Why do some mushrooms glow in the dark?

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The Outside Story


by Rachel Sargent Mirus

I recently found myself sitting in the crawl space of my house holding a bioluminescent mushroom. I’d been on a quest to find one of these light-producing mushrooms and, on my birthday, had collected a jack o’ lantern (Omphalotus illudens), so named for its bright orange color and nighttime glow. As my eyes adjusted to the dark, no present was more exciting than watching that green glow appear along the mushroom’s gills.

Bioluminescence is light generated from chemical reactions in the bodies of living things, and beings from fireflies and jellyfish to some bacteria and — yes — fungi can produce this effect. Bioluminescent reactions in fungi follow a basic formula: an enzyme interacts with a light-emitting compound with help from additional enzymes, water, and oxygen. The light-emitting molecules are called luciferins, and the enzymes that interact with them are called luciferases. All 120 known bioluminescent mushrooms use the same family of fungal luciferins and luciferases.

Mycologists have speculated for centuries about the reasons fungi produce light, but they don’t yet have all the answers. For one thing, which part of a fungi luminesces is different across species, implying different uses for their light.

Mycelium, the network of thread-like hyphae that are often called the “body” of a fungus, can glow, sometimes dramatically. I once saw a nighttime photograph of an entire truckload of neon-green firewood, possibly lit by the prolific mycelium of armillaria, which lives on wood and is common throughout the Northeast.

It’s possible that glowing mycelium is merely the irrelevant side-product of an important metabolic pathway that happens to make luciferin. Alternatively, it could attract the predators of arthropods that feed on unprotected hyphae, like a fungal blue light calling in the night guard. Mycology professor emeritus Dennis Desjardin of San Francisco State University shared a story with me about watching video footage from Brazilian colleagues of spiders sitting on glowing mushrooms and ambushing arriving insects. In one case, a cockroach is actively feeding on a mushroom when a hunting spider catches it. Mr. Desjardin suspects glowing mycelium would attract arthropod predators, too, but his hypothesis has yet to be tested.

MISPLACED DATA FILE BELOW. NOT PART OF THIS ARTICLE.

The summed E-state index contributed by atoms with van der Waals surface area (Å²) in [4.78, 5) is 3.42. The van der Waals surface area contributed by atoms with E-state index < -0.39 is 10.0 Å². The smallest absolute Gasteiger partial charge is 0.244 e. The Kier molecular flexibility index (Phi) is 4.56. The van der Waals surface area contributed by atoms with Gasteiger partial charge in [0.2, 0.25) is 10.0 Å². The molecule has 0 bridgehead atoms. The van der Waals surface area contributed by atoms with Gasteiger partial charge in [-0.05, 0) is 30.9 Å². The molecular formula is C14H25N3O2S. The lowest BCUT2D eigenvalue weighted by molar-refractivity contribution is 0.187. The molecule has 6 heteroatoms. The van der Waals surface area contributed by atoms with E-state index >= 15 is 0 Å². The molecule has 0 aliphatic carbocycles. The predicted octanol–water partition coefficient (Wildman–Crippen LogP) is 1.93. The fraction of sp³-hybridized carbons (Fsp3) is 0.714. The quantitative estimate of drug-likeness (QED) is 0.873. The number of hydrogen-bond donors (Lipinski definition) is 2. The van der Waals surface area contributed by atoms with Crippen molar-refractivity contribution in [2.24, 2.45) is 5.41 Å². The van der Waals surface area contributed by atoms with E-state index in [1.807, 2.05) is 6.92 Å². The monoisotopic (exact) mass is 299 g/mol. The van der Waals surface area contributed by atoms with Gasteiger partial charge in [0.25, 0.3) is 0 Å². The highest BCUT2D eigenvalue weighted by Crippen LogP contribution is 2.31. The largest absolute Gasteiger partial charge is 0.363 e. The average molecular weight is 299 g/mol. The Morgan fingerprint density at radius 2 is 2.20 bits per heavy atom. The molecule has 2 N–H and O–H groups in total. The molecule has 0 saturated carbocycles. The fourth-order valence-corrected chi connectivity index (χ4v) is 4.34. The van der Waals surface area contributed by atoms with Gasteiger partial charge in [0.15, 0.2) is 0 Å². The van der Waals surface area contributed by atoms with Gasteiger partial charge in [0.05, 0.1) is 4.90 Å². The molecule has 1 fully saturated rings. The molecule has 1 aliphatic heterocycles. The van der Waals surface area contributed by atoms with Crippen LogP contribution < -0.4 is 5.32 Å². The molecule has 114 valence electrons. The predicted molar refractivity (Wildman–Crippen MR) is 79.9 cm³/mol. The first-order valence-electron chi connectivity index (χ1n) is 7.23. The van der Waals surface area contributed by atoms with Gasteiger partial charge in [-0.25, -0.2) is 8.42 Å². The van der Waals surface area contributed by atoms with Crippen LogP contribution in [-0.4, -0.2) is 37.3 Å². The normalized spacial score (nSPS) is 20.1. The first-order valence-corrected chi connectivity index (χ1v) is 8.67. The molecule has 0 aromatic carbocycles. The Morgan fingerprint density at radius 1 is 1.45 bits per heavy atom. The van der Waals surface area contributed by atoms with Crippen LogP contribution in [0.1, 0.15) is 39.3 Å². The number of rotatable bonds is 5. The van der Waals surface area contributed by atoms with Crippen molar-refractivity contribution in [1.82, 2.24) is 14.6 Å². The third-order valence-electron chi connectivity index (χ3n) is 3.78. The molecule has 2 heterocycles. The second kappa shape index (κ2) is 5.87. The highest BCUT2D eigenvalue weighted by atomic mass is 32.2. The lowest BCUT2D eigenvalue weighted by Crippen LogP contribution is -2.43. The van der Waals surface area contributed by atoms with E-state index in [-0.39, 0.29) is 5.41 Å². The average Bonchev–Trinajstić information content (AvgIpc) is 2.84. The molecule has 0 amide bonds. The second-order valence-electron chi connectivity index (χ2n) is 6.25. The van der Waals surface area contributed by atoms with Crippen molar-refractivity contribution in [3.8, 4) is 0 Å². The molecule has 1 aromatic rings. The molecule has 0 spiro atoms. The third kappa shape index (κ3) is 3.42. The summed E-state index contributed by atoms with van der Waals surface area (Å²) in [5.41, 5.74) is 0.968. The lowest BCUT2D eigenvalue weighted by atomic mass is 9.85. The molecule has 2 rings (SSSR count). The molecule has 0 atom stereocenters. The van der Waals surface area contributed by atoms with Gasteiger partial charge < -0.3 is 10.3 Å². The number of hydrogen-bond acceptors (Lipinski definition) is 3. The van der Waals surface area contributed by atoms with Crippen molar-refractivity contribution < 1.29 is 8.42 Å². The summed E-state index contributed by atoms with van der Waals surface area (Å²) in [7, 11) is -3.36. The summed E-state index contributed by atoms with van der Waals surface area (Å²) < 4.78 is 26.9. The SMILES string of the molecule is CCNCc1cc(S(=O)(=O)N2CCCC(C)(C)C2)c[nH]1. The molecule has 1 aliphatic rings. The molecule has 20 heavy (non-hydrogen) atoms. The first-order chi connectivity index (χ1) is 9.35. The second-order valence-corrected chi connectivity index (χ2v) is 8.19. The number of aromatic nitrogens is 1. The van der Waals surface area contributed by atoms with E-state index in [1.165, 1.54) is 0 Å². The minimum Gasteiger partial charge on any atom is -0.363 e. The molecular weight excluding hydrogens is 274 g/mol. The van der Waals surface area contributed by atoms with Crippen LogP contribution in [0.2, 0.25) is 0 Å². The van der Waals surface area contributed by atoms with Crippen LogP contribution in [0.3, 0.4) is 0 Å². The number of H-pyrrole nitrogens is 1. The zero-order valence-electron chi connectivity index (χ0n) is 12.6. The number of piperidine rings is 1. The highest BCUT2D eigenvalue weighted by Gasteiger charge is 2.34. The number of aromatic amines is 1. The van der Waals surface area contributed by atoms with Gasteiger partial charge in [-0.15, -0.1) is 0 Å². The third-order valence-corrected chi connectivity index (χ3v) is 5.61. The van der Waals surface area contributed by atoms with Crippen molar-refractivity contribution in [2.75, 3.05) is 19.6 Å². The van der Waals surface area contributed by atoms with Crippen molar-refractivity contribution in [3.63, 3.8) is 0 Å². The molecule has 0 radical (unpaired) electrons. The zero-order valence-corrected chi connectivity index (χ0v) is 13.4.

For many species, only their mushrooms — the cap, stem, gills, or all of it — are the luminescent part of the fungus, rather than the mycelium. In the case of the jack o’ lantern, only the gills glow, and that is also true of one other local bioluminescent mushroom, the bitter oyster (Panellus stipticus). Researchers hypothesize that glowing mushrooms attract nocturnal arthropods, which will eat the mushrooms or lay eggs on them. Sitting on a bright mushroom, they would also be vulnerable to a spider attack, as in Desjardin’s story. Presumably the mushrooms use all this arthropod activity to assist their spore dispersal, in a relationship similar to flowers and pollinators.

Most of the bioluminescent fungi that have been investigated glow around the clock, if water, oxygen, and metabolic conditions are favorable, even though bioluminescence is outshone by daylight. However, Jay Dunlap of Dartmouth University’s Geisel School of Medicine has investigated a mushroom that saves its glow for nighttime.

Mr. Dunlap’s research focuses on circadian rhythms, the internal biochemical clocks that living things use to guide cycles of activity. The human circadian clock regulates most processes in our bodies, and when it malfunctions, it can contribute to disease, including cancer and obesity. To understand how that can happen, Mr. Dunlap’s lab usually experiments on a fungus that has a biochemical clock very similar to ours, but it’s a mold that doesn’t glow. In 2014, Mr. Dunlap was contacted by colleagues from Brazil who suspected the bioluminescent mushroom they were investigating was timing its light with a circadian clock.

Working together, they found that this tropical bioluminescent mushroom was using its circadian clock to achieve peak luciferin and luciferase levels during the night, when the resulting glow is most visible. If this fungus schedules its light output for maximum effect, that implies its bioluminescence has an adaptive use and isn’t simply a biochemical side-effect.

Using acrylic model mushrooms that could be lit from within by green LEDs, Mr. Dunlap found that the illuminated models attracted far more beetles, bugs, flies, wasps, and ants than dark versions, supporting the hypothesis that bioluminescence is important for mushroom-insect interactions.

As exciting as a present that keeps giving, the intricacies of fungal bioluminescence and circadian clocks have so many more mysteries waiting to be discovered. As Mr. Dunlap puts it, “There is a whole lot more that we do not know than that we do know.”


Rachel Sargent Mirus lives in Derry, New Hampshire. Illustration by Adelaide Murphy Tyrol. The Outside Story is assigned and edited by Northern Woodlands magazine and sponsored by the Wellborn Ecology Fund of the New Hampshire Charitable Foundation: www.nhcf.org.

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